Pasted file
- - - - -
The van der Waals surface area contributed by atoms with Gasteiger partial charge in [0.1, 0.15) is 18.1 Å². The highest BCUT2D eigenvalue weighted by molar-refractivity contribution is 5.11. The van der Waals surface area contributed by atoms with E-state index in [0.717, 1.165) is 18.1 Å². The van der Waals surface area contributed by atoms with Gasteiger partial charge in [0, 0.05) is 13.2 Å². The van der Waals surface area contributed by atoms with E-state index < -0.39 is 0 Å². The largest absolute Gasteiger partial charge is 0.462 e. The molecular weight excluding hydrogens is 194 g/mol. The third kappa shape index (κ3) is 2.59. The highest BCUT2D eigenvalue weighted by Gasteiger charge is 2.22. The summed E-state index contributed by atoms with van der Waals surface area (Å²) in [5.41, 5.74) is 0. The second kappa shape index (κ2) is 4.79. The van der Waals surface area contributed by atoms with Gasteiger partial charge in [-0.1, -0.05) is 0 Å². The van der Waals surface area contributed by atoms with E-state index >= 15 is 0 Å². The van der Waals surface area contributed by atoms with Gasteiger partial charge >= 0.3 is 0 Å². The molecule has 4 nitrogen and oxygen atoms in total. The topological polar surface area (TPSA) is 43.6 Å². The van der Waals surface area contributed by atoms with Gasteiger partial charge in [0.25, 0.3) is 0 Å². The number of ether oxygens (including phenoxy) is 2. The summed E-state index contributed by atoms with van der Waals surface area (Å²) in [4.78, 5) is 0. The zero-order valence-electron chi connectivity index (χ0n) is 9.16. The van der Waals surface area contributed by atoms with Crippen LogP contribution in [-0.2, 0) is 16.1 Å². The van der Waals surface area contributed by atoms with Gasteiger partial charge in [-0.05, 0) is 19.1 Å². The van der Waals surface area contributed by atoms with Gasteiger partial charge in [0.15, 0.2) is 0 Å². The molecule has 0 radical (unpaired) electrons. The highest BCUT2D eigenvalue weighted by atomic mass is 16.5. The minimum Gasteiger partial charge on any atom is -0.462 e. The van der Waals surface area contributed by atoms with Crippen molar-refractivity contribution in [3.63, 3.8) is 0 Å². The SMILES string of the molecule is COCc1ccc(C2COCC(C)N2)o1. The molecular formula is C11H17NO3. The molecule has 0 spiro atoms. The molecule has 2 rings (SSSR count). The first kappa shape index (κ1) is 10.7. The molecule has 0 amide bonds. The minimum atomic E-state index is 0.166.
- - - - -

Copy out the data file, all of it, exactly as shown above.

The van der Waals surface area contributed by atoms with Gasteiger partial charge in [0.1, 0.15) is 18.1 Å². The highest BCUT2D eigenvalue weighted by molar-refractivity contribution is 5.11. The van der Waals surface area contributed by atoms with E-state index in [0.717, 1.165) is 18.1 Å². The van der Waals surface area contributed by atoms with Gasteiger partial charge in [0, 0.05) is 13.2 Å². The van der Waals surface area contributed by atoms with E-state index < -0.39 is 0 Å². The largest absolute Gasteiger partial charge is 0.462 e. The molecular weight excluding hydrogens is 194 g/mol. The third kappa shape index (κ3) is 2.59. The highest BCUT2D eigenvalue weighted by Gasteiger charge is 2.22. The summed E-state index contributed by atoms with van der Waals surface area (Å²) in [5.41, 5.74) is 0. The second kappa shape index (κ2) is 4.79. The van der Waals surface area contributed by atoms with Gasteiger partial charge in [-0.1, -0.05) is 0 Å². The van der Waals surface area contributed by atoms with E-state index >= 15 is 0 Å². The van der Waals surface area contributed by atoms with Gasteiger partial charge >= 0.3 is 0 Å². The molecule has 4 nitrogen and oxygen atoms in total. The topological polar surface area (TPSA) is 43.6 Å². The van der Waals surface area contributed by atoms with Gasteiger partial charge in [0.25, 0.3) is 0 Å². The number of ether oxygens (including phenoxy) is 2. The summed E-state index contributed by atoms with van der Waals surface area (Å²) in [4.78, 5) is 0. The zero-order valence-electron chi connectivity index (χ0n) is 9.16. The van der Waals surface area contributed by atoms with Crippen LogP contribution in [-0.2, 0) is 16.1 Å². The van der Waals surface area contributed by atoms with Gasteiger partial charge in [-0.05, 0) is 19.1 Å². The van der Waals surface area contributed by atoms with Gasteiger partial charge in [0.15, 0.2) is 0 Å². The molecule has 0 radical (unpaired) electrons. The highest BCUT2D eigenvalue weighted by atomic mass is 16.5. The minimum Gasteiger partial charge on any atom is -0.462 e. The van der Waals surface area contributed by atoms with Crippen molar-refractivity contribution in [3.63, 3.8) is 0 Å². The SMILES string of the molecule is COCc1ccc(C2COCC(C)N2)o1. The molecular formula is C11H17NO3. The molecule has 0 spiro atoms. The molecule has 2 rings (SSSR count). The first kappa shape index (κ1) is 10.7. The molecule has 0 amide bonds. The minimum atomic E-state index is 0.166.